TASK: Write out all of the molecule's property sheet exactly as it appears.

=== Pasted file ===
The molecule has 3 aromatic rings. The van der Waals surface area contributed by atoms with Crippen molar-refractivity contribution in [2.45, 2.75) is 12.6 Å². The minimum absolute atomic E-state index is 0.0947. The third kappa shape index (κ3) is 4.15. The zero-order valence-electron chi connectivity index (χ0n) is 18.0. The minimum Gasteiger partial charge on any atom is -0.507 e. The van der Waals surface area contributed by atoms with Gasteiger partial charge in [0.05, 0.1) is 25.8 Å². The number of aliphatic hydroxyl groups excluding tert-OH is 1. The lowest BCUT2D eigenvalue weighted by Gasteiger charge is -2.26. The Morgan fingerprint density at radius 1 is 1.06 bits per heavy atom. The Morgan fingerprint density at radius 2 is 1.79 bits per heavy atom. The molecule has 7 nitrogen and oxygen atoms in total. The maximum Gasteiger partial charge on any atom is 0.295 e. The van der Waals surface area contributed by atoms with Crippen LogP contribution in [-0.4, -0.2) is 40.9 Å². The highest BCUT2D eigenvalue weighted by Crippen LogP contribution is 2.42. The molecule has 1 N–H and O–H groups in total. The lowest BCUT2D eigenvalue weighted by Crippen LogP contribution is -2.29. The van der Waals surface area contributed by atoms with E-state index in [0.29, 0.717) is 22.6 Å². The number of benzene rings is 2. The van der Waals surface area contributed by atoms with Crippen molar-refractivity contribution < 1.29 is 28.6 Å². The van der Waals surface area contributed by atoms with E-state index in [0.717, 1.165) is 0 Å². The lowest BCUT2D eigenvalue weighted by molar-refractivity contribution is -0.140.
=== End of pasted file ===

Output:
The molecule has 3 aromatic rings. The van der Waals surface area contributed by atoms with Crippen molar-refractivity contribution in [2.45, 2.75) is 12.6 Å². The minimum absolute atomic E-state index is 0.0947. The third kappa shape index (κ3) is 4.15. The zero-order valence-electron chi connectivity index (χ0n) is 18.0. The minimum Gasteiger partial charge on any atom is -0.507 e. The van der Waals surface area contributed by atoms with Gasteiger partial charge in [0.05, 0.1) is 25.8 Å². The number of aliphatic hydroxyl groups excluding tert-OH is 1. The lowest BCUT2D eigenvalue weighted by Gasteiger charge is -2.26. The Morgan fingerprint density at radius 1 is 1.06 bits per heavy atom. The Morgan fingerprint density at radius 2 is 1.79 bits per heavy atom. The molecule has 7 nitrogen and oxygen atoms in total. The maximum Gasteiger partial charge on any atom is 0.295 e. The van der Waals surface area contributed by atoms with Crippen LogP contribution in [-0.4, -0.2) is 40.9 Å². The highest BCUT2D eigenvalue weighted by Crippen LogP contribution is 2.42. The molecule has 1 N–H and O–H groups in total. The lowest BCUT2D eigenvalue weighted by Crippen LogP contribution is -2.29. The van der Waals surface area contributed by atoms with E-state index in [0.29, 0.717) is 22.6 Å². The number of benzene rings is 2. The van der Waals surface area contributed by atoms with Crippen molar-refractivity contribution < 1.29 is 28.6 Å². The van der Waals surface area contributed by atoms with E-state index in [0.717, 1.165) is 0 Å². The lowest BCUT2D eigenvalue weighted by molar-refractivity contribution is -0.140.